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Florida Supremes order DeSantis to pick new justice; says he hasn’t complied with Constitution’s ‘commands’

Florida Supremes

By Noreen Marcus,FloridaBulldog.org

The Florida Supreme Court has ordered Gov. Ron DeSantis to pick another justice by Monday.

Friday’s ruling deals the governor a political blow and would seem to end his multifaceted effort to put Palm Beach Circuit Court Judge Renatha Francis on the court. Francis didn’t have the required 10 years as a licensed Florida lawyer when she applied to the Judicial Nominating Commission, or when DeSantis introduced her as his choice on May 26.

“The Governor has not complied with the constitution’s clear commands,” the court stated in an unsigned, unanimous opinion.

Francis’s investiture was scheduled for Sept. 24, her 10-year anniversary as an attorney. She would have been the only woman on the court and the first Jamaican-American woman of color in its history. An active member of the Federalist Society, she is in line with the court’s majority conservative bloc.

DeSantis has taken a combative stance toward the justices in the Francis case. If he still refuses to follow the court’s order to choose someone else, he could provoke a constitutional crisis.

Janet Ferris, a retired state trial court judge, said the court has spoken and won’t yield to the governor’s intransigence.

“They’re giving him a chance to comply with the order and if he refuses, they’ll figure out a remedy that gets to the same place,” she said. They could, for instance, form a committee to pick an eligible candidate.

A court challenge

Despite political pressure to support diversity on the court, Rep. Geraldine Thompson (D-Orlando) filed a court challenge in July against DeSantis and the JNC. The petition didn’t question Francis’s qualifications; it was based on her ineligibility under the Florida Constitution.

florida supremes
Renatha Francis accepting her appointment to the Florida Supreme Court by Gov. Ron DeSantis on May 26. Photo: The Florida Channel

DeSantis treated the court battle over his choice like sports, heckling the referees and trying to run out the clock for a win.

He played racial politics in an obvious attempt to distract attention from unfavorable rulings and pressure his opponent to surrender. But Thompson, who is African-American, never backed down.

Five justices decided Aug. 27 that DeSantis would misuse his power by adding Francis to their ranks, citing the 10-year rule.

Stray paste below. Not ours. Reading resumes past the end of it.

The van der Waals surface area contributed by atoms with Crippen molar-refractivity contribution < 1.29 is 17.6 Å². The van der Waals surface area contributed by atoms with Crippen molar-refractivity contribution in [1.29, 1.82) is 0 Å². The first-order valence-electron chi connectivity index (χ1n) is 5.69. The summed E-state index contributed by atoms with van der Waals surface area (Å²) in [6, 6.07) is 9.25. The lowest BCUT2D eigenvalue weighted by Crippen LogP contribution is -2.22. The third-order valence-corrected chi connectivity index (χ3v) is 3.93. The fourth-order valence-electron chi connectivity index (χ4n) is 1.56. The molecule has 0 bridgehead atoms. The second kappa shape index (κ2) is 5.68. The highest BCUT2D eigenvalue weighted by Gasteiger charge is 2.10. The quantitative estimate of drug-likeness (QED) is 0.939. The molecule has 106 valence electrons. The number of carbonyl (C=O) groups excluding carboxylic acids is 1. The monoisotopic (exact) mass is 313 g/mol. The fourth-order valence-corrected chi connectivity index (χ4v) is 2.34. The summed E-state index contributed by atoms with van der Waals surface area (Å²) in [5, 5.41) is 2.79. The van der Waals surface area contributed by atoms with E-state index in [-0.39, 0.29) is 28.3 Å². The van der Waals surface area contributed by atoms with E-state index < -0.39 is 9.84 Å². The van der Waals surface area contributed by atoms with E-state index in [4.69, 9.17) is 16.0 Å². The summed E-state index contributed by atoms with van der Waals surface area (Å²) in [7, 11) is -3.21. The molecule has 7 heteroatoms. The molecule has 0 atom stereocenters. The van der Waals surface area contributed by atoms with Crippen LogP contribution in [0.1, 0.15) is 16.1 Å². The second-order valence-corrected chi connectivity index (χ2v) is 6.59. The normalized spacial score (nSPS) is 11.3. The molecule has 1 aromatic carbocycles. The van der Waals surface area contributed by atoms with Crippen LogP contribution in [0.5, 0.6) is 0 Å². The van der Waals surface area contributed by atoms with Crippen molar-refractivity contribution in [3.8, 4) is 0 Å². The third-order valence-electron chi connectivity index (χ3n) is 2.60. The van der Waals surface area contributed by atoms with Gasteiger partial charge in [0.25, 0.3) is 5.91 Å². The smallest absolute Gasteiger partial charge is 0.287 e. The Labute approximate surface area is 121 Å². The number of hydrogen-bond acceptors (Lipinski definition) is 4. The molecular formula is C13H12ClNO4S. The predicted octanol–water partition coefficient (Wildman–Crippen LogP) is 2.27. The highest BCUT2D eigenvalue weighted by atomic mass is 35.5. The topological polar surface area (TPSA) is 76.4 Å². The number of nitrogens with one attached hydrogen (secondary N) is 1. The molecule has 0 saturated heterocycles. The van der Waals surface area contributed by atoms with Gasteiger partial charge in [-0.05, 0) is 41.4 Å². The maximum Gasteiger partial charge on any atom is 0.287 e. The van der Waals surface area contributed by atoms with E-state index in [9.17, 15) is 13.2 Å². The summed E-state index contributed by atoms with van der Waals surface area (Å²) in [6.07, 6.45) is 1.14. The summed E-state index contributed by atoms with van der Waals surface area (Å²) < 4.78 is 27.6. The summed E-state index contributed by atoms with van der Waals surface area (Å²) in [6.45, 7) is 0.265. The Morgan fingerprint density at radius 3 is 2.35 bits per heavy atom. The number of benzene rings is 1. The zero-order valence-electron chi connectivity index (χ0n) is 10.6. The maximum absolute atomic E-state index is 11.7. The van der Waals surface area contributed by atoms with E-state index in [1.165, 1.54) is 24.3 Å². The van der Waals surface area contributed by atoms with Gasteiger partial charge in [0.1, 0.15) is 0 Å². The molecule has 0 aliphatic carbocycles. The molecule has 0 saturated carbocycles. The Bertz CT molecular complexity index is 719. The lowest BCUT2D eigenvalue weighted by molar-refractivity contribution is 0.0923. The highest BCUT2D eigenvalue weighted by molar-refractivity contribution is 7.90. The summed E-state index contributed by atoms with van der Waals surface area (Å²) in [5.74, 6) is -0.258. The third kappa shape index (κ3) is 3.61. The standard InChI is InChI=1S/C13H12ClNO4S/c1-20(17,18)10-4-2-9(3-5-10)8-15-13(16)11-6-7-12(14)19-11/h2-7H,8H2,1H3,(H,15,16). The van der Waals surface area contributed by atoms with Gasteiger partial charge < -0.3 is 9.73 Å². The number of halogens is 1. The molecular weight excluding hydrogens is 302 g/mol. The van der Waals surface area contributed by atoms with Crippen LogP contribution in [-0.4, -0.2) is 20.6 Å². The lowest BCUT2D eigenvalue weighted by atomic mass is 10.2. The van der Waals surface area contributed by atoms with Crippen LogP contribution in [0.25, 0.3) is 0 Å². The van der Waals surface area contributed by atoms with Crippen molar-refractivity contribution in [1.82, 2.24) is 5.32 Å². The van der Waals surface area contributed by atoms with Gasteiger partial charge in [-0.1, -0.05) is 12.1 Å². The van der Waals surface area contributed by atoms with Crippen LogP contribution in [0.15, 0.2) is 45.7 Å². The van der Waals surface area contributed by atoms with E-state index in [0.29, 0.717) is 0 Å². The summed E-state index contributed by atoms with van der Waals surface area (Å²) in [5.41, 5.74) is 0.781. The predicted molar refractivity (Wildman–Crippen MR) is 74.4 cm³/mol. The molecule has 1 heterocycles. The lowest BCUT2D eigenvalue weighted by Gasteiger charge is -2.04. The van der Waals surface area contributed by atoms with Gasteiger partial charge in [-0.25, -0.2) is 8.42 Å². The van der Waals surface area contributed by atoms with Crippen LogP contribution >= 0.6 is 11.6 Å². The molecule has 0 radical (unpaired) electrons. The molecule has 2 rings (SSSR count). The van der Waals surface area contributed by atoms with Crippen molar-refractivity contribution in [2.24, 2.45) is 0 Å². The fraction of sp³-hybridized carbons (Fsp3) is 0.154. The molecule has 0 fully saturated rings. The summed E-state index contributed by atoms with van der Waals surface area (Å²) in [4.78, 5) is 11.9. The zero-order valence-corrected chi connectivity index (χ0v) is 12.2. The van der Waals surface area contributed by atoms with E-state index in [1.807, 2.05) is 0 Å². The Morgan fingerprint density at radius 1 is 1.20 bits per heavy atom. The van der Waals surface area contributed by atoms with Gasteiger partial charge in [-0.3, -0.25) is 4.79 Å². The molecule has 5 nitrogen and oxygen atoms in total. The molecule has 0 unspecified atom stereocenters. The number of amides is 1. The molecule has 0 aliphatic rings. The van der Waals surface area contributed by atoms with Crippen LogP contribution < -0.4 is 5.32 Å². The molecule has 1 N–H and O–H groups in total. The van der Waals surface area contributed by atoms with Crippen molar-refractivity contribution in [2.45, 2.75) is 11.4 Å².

On Tuesday, the court told DeSantis—in a roundabout way—to “immediately” pick a different candidate from a list of seven eligible applicants. The list included Francis, new Justice John Couriel and the seven lawyers, three of them men and four women.All the remaining candidates are white.

DeSantis attacks

Instead of complying, DeSantis attacked on two fronts. On Wednesday he staged a protest in Miramar, a heavily Jamaican-American city in Broward County, with Francis and local black leaders, including Broward Mayor Dale Holness.

Directing her remarks to Thompson, State Rep. Dotie Joseph (D-North Miami) said, “Please drop this lawsuit. And instead, direct our energies to bringing forth real reform on things that we can agree on, like criminal justice reform in light of the Black Lives Matter movement.”

DeSantis called Thompson’s court action “an insult to the Jamaican-American community.”

“The responsibility for diversifying the court rests with Ron DeSantis and his Judicial Nominating Commission,” Thompson responded in an interview with The Miami Herald. “I don’t think he had any intention to put an eligible African-American on the Florida Supreme Court.”

Meanwhile in Tallahassee, the governor’s lawyers filed a brief late Wednesday urging the justices to reverse their rulings against him.

The brief asked the court to approve time-consuming detours that could have extended the case until Sept. 24, when Francis could have legally taken a seat on the court. Her investiture was scheduled for that date, less than two weeks away.

“They’re trying to delay proceedings so that the appointee can become eligible,” said Adam Richardson, a West Palm Beach appellate lawyer. “It looks likely that the court will block the appointment and force the governor to choose someone else and they’re still arguing the merits.”

DeSantis spokesman Fred Piccolo did not respond to Florida Bulldog emails seeking comment on the governor’s strategy in the Francis case or comment on the outcome.

The court has already erased Francis from its website, where she had a page as a justice-designate. Now a click produces this: “Page not found.”

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  • Even the conservative court will not accept the DeSantis cynicism of appointing the only ultra-conservative minority jurist on the nominating committee’s list — whom the court correctly points out shouldn’t have been on the list in the first place, because she didn’t (and doesn’t) meet the clear requirements of the constitution of Florida to be appointed.

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